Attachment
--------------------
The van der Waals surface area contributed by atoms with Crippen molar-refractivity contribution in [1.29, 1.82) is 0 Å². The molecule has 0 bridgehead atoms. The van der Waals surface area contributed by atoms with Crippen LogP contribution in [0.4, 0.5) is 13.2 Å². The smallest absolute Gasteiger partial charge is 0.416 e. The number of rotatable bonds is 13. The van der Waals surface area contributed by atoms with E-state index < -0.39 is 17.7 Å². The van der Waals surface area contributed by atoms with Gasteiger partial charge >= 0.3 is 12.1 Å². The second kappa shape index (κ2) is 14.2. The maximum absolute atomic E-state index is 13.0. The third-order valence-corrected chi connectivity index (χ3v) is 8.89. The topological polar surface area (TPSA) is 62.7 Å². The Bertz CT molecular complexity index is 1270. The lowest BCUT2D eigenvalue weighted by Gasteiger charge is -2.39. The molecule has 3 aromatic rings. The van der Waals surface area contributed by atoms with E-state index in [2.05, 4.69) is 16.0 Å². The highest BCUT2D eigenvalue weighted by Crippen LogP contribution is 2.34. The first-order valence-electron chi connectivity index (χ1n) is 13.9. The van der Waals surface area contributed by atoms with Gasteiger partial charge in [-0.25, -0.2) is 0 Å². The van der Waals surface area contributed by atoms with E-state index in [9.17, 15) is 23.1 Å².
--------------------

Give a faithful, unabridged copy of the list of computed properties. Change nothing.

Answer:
The van der Waals surface area contributed by atoms with Crippen molar-refractivity contribution in [1.29, 1.82) is 0 Å². The molecule has 0 bridgehead atoms. The van der Waals surface area contributed by atoms with Crippen LogP contribution in [0.4, 0.5) is 13.2 Å². The smallest absolute Gasteiger partial charge is 0.416 e. The number of rotatable bonds is 13. The van der Waals surface area contributed by atoms with E-state index < -0.39 is 17.7 Å². The van der Waals surface area contributed by atoms with Gasteiger partial charge >= 0.3 is 12.1 Å². The second kappa shape index (κ2) is 14.2. The maximum absolute atomic E-state index is 13.0. The third-order valence-corrected chi connectivity index (χ3v) is 8.89. The topological polar surface area (TPSA) is 62.7 Å². The Bertz CT molecular complexity index is 1270. The lowest BCUT2D eigenvalue weighted by Gasteiger charge is -2.39. The molecule has 3 aromatic rings. The van der Waals surface area contributed by atoms with E-state index in [2.05, 4.69) is 16.0 Å². The highest BCUT2D eigenvalue weighted by Crippen LogP contribution is 2.34. The first-order valence-electron chi connectivity index (χ1n) is 13.9. The van der Waals surface area contributed by atoms with Gasteiger partial charge in [-0.25, -0.2) is 0 Å². The van der Waals surface area contributed by atoms with E-state index in [9.17, 15) is 23.1 Å².